“We totally appreciate you being our voice,” a member and laboratory leader told Michelle Hoad as she stood in the lobby of their hospital.  She was on her way home after visiting the government and had found a couple of minutes to swing by and personally update the member while she was in the area.  Three years into her tenure as CEO of MLPAO she had built a network of leaders like that one, increased membership by 35%, and delivered on her promise to “change everything.”  It wasn’t easy though... 

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Medical Laboratory Professionals' Association of Ontario

Note from John: "I incorrectly stated Michelle's credentials in this interview's introduction. She has a Diploma in Business Administration from Seneca College not a 'Certificate of Business Administration'"

Key Takeaways

On the Importance of Starting with Assessment

  • How doing an audit first set the stage for growth. 8:54
  • How Michelle ran her own focus groups and used that data to set strategic initiatives for the next year. 19:10

On Effective Tactics to Grow

  • The impact of personal touch on growth.  26:35
  • How Michelle built a think tank that has driven growth and become a strategic asset for the association 28:05
  • How her think tank has helped them to identify training opportunities to better serve members and increase revenue- training that their only competitor can’t provide. 47:30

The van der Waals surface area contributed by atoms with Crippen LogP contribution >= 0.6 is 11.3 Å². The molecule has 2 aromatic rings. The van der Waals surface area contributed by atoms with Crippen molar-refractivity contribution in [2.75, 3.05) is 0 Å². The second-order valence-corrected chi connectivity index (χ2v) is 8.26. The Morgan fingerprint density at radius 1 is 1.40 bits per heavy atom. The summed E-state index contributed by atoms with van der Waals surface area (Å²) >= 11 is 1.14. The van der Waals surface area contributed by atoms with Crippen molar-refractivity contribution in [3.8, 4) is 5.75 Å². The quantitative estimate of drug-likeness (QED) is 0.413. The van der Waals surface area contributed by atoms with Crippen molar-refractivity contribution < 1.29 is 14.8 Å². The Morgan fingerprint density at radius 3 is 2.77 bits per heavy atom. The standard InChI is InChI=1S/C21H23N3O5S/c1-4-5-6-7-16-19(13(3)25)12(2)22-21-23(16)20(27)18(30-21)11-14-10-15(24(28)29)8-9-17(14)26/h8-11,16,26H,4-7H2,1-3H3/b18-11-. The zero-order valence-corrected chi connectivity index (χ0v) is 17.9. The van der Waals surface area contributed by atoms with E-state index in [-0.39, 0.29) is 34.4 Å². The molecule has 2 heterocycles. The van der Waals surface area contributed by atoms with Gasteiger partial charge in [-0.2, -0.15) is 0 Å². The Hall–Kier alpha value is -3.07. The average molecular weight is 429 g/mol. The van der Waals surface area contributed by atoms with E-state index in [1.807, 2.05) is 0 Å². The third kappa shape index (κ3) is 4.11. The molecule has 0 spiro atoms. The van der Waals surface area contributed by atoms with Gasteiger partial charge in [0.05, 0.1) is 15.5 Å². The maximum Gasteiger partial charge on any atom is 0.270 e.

On Member Value

  • Michelle’s “corporate hack” to build member value and how that led to increasing services for members that they don’t have to pay for and is cheap for the association.  37:20
  • “Look in the places you wouldn’t think of looking” 48:22

On Staff & Culture

  • A simple and quick technique Michelle uses to evaluate the effectiveness of staff administrators 10:55
  • How Michelle built a performance focused culture with her staff that led to a 28% improvement in renewals compared to the previous year.  15:00
  • The key trait your membership and marketing coordinator needs to have 25:00

On Working With Your Board

  • If you want to grow, “don’t be afraid to ask the hard questions to your board” 51:20
  • The infrastructure Michelle uses in her interaction with her board and how policies develop as people need clarification.  34:50
  • The four metrics Michelle is evaluated by her board and how she aligns two of those metrics with her membership marketing coordinator (membership numbers) and her manager of professional services (certification revenue) 35:35 & 15:35


Full Transcript

John Hooley: Okay, I'm John Hooley. I'm the President of Steward. I'm here with Michelle Hoad who has a Certificate of Business Administration for CAE, and is the Chief Executive Officer of the Medical Laboratory of Professionals Association of Ontario. Thanks for being with me today.

Michelle Hoad: Thanks for having me.

John Hooley: So the reason I wanted to talk to you today was because I saw you at CSAE, and you gave a fantastic presentation on turning around an association. You started with 2,000 members, is that right?

Michelle Hoad: We were at about 2,300 members, right.

John Hooley: 2,300 members? You saw really great growth as you worked through your time there where you currently are. But what I noticed in your presentation when you started was you talked about your physical fitness and your avocation. When I saw you do that, I first thought like, "Okay, it's somebody explaining what they love." But as we got into what you went through, I was like, "Oh wow, I can really see why that was so important." Can you talk a little bit about your background there?